Inference for Neural Network Predictive Models with Impulse Interventions

By | April 19, 2010

N. Kourentzes and S. F. Crone, 2010, Proceedings of the 2010 International Conference on Data Mining, DMIN’10, Las Vegas, USA, CSREA.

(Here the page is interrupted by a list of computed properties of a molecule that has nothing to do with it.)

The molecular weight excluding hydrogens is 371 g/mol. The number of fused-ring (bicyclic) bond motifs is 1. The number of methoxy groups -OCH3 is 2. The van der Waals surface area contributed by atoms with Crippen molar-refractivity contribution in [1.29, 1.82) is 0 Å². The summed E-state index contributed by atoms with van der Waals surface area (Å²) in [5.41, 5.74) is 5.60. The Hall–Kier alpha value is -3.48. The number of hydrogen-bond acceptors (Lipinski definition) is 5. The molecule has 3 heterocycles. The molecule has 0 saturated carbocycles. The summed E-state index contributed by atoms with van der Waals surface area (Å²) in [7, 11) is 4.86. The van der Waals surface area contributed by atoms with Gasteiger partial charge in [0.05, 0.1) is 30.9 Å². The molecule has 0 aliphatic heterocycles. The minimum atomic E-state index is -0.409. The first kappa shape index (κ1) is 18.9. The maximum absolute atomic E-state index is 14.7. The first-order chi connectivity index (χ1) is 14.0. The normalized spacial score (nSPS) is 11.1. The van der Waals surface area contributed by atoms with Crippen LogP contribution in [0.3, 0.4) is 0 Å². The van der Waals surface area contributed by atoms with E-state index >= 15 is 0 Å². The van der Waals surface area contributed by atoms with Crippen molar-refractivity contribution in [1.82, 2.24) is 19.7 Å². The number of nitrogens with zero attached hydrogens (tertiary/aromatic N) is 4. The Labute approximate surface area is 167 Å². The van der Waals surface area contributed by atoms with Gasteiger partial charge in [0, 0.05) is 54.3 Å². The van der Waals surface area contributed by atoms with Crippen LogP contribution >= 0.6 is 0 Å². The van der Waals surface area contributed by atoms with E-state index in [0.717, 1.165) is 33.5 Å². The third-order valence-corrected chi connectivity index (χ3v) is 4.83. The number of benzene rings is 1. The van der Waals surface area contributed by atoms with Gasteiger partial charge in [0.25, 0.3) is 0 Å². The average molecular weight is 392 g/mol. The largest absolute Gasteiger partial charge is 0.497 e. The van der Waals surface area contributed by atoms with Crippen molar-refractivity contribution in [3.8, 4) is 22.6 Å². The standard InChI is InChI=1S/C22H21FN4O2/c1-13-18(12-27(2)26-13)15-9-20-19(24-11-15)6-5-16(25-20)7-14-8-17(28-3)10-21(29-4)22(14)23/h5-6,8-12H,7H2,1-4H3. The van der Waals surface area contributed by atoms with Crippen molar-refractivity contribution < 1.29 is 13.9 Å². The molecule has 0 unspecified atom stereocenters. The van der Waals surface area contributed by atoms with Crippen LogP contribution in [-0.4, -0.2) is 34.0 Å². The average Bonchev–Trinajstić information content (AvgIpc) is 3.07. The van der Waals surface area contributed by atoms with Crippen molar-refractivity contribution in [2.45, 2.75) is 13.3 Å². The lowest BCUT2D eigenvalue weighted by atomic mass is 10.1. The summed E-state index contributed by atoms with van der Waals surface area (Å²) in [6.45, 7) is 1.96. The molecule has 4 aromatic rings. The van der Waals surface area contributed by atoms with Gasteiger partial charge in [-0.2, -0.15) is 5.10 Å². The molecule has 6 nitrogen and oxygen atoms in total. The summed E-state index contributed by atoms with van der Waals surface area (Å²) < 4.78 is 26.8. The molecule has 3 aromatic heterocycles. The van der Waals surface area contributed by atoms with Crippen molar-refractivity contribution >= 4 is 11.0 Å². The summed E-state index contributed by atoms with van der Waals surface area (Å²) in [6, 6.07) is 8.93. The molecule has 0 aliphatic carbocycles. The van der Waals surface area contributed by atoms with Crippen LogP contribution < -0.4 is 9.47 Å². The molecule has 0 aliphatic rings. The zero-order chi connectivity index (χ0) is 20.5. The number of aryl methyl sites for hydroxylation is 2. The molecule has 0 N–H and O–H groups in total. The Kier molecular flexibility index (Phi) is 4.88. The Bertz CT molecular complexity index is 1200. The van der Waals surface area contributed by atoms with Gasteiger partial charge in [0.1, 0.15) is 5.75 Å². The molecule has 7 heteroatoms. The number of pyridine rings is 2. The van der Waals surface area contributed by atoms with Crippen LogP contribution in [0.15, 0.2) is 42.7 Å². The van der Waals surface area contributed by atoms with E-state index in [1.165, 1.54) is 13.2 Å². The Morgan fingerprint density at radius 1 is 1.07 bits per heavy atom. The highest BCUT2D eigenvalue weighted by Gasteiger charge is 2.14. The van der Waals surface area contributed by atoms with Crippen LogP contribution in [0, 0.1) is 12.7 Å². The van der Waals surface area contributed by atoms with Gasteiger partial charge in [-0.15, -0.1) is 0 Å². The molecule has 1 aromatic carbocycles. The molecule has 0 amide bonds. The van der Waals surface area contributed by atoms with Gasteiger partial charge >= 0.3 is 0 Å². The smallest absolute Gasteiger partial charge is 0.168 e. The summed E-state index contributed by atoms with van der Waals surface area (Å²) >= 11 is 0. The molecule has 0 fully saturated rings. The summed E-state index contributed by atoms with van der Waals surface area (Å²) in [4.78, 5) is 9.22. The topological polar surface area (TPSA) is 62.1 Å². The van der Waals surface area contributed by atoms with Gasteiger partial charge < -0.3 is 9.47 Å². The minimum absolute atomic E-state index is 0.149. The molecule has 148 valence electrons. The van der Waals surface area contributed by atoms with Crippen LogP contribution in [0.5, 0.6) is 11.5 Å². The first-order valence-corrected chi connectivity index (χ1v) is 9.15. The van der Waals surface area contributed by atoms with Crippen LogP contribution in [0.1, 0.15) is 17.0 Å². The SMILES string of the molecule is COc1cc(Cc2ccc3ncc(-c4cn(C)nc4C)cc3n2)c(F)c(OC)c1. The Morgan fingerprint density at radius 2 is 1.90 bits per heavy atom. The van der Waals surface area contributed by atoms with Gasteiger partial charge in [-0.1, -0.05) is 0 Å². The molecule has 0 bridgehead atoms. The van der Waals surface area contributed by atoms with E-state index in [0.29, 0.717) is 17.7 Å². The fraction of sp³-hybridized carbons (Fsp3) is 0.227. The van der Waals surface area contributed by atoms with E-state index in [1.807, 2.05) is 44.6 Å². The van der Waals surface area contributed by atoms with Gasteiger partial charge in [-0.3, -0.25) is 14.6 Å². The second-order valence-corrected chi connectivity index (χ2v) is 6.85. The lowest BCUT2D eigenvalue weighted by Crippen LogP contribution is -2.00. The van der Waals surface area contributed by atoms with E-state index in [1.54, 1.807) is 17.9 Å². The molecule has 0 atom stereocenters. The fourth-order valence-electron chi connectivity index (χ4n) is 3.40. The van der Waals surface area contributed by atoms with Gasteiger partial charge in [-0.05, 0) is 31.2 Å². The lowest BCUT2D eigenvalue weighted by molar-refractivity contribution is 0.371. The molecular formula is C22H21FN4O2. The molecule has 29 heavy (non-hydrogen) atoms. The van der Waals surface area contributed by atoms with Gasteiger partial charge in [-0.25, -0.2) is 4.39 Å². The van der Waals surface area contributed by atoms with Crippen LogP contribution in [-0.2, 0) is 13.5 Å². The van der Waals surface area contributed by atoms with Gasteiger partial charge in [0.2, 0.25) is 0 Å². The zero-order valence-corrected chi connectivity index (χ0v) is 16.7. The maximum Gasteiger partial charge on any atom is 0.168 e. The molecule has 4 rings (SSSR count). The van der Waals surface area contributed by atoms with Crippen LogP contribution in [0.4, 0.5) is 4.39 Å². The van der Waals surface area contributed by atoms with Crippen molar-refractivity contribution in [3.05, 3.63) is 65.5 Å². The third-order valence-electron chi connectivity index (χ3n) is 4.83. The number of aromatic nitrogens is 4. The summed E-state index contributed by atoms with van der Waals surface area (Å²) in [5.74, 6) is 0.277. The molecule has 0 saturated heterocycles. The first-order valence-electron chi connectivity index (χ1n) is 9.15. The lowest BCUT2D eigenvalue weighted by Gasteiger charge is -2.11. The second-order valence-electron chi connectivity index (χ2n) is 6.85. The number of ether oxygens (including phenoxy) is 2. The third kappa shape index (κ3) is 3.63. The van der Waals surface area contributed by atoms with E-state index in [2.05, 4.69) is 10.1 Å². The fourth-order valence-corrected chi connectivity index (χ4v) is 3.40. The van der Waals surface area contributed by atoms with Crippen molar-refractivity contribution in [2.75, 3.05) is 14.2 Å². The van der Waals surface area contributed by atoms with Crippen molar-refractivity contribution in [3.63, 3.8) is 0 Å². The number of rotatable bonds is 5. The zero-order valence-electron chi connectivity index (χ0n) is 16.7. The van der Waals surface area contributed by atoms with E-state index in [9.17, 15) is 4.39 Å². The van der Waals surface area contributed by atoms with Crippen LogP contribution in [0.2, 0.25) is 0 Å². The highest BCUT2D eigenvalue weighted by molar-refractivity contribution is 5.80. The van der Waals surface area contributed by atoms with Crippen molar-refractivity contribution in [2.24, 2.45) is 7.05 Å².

Neural Networks (NN) have demonstrated remarkable time series fitting and prediction abilities, outperforming in several applications other methods and particularly linear models, such as dynamic linear regression. However, due to their nature, NNs are not easy to interpret and are often considered as black box models. The importance of each independent variable is hard to estimate and therefore test whether they have significant explanatory power and hence be included in the model or not. This task is very important for several applications, where the effect of each variable has to be identified, such as marketing modelling and analysis, where the effectiveness of different marketing instruments has to be estimated, commonly modelled as impulse interventions. Statistical inference in these cases is sought, hindering the use of NNs. This paper proposes a framework to allow statistical inference of impulse interventions modelled with NNs. The effects of interventions are estimated and tested for statistical significance. Using a Monte Carlo simulation the power of the proposed test is compared with dynamic linear regression models. The power is found to be higher and the estimation of the simulated effects is more accurate. Based on this framework strategies to code multiple impulses with NNs are discussed.

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